The Newspaper Society hailed the cancelling of BBC Local TV plans as a great victory yesterday for local newpapers who’d foreseen their ruin if the Beeb popped up in their area.
The RadioCentre, representing local commercial radio stations, called it a “sensible decision.”
Ofcom had reckoned local newspapers and radio stations could have seen their revenue fall by 4% if BBC Local had happened.
So is it problem solved? No way.
According to an article in today’s Guardian:
While newspapers have seen off the threat of the BBC’s £68m local video websites, their problems remain immense. Against a backdrop of falling advertising revenues and economic downturn, dozens of local papers have closed this year and many more are vulnerable. The BBC’s plans were a concern – the Newspaper Society said the 65 proposed sites would have competed with about 100 websites of some of the UK’s best-known papers. However, Richard Hitchcock, an analyst at Numis, said publishers were not as worried about the BBC plan as they were about the “bigger picture” of a “sustained cyclical consumer downturn on top of the major structural problems of the online migration of audiences and advertising”. Enders Analysis estimates that UK newspaper ad revenues could fall by up to 21% next year and remain in decline for the “foreseeable future”.
Elsewhere in the blogosphere:
Dave Lee issues a challenge for the papers to up their game and match the quality of the BBC threat. Quite rightly he says the papers were just scared – really – that the BBC might be better than them.
David Dunkley Gyimah agrees – and says they must do it soon – because the next threat might not be so easy to fend off. Or, even, from the BBC.
“Hi is that Max?”
“Yes it is.”
“Hi Max, it’s Adam from BBC Coventry and Warwickshire. How are you?”
“….not too good considering a tree’s just crushed my car.”
That’s how not to brief a guest just before you put them on air. I was working to the Drive Programme on BBC Cov & Warks and the weather, not for the first time, was making the headlines.
The day’s planning for the programme had been pushed aside in light of the falling trees, powercuts and general chaos caused by last weeks 99mph winds. And it was a great example of local radio reacting to a breaking news story. We were getting dozens of calls from listeners, all eager to tell us what the situation down their road was like, all interacting with the station.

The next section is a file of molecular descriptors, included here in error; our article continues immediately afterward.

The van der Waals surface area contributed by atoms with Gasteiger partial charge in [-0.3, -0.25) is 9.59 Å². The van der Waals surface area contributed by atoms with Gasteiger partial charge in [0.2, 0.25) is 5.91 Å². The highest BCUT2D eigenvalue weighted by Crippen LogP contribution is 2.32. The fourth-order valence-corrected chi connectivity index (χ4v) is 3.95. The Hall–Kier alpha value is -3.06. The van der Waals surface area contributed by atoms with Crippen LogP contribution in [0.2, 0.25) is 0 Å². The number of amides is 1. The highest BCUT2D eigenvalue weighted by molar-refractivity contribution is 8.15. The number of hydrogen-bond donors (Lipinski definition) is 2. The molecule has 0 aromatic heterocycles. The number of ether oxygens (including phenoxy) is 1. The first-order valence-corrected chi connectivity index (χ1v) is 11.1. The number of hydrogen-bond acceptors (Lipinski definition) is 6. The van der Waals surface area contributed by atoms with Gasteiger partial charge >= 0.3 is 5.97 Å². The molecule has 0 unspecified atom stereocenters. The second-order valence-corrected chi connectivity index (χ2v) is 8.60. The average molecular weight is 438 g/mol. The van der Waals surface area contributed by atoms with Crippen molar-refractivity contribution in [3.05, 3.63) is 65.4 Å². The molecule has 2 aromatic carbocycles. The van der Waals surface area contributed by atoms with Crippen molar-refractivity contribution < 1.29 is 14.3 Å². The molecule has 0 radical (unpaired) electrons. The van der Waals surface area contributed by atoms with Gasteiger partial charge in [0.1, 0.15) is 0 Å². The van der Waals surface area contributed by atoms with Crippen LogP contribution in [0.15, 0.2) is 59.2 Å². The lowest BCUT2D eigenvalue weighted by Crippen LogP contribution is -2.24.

It was an exciting end to an interesting few weeks seeing BBC Local Radio in action. I was regularly impressed by the ideas and creativity that came out of the daily meeting (I’ve decided an ideas meeting is a must in any newsroom) and above how in touch the station was with it’s patch.
Rather than wait for news to come in via councillors, press releases and the like, there’s a real effort to get out and react to what the listeners care about.
The studios in Priory Place, Coventry contain an Open Centre – a new idea in local radio. It’s a wireless hub, cafe and computer classroom all in one and it tries to encourage people to come in even just for a drink. Seeing as many people don’t know where the studios of their local stations are I think this is excellent.
Most impressively, Coventry’s pioneering a citizen journalism scheme called Citizen 1000; The aim is to recruit 1,000 citizen journalists to come and report for the station – whether by phoning in with a story, doing a film review or talking about sport.
Within it’s first three weeks of launching, several CJ’s had phoned in with tip-offs and these became stories that no other rival would get.
That’s absolutely brilliant, and this symbiotic relationship between local radio and local community is something the BBC (and commercial rivals) should seize upon right away.
The BBC’s Laughton Report investigated the impact of the BBC’s uber-local TV project, piloted in the West Midlands about a year ago, a daily 10 minute programme of news focussing on small areas. It concluded there was:
“no statistically significant impact on newspaper circulation figures in the region” and that “Daily recorded 7-10 minute bulletins and on-demand news items and features are unlikely to have a significant impact on other players in local markets.”
As a result, the BBC is apparently planning a full roll out of 66 Local TV strands across the UK pending a Board of Governers’ decision. The Newspaper Society doesn’t agree though and is inherently threatened by the BBC’s plans.
As indeed all newspaper hacks seem inherently threatened by anything that doesn’t use endless reams of paper and utilises that magic substance they call ‘electricity’.
As a wannabe VJ at Uni in Warwick, near Coventry, I near soiled myself when the pilot began in my area. It was for the most part successful (i.e. interesting) and was a mixed bag of crime, council news and silly stories. The production quality was at times questionable, but overall good.
I hope it rolls out next year, and I don’t think it’ll threaten local papers, just offer them stiff competition. Most local papers have a regularly updated website anyway.
But Joe, a colleague on my BJ course here at City, made quite a good point about the Local TV idea. It would seem there’s an inherent contradiction within the scheme. On the one hand, it makes news as local as it can get – daily 10 minute chunks of stuff at the end of your road; the people who tend to dig this sort of stuff are in their autumn years, and wary of new technology.
On the other hand, Local TV is the most hi-tech form of BBC journalism: a mix of online and “press the red button now”, not to mention it’s use of Video Journalism. Who digs this? Young people. But they hate local news.
So there’s a dodgy contradiction here, which might stop the scheme creating a successful identity for itself. But it’s a natural, inevitable conclusion in the hi-tech newsworld, and ought to please people who feel their half-hourly dose of regional TV is as local as Newsnight.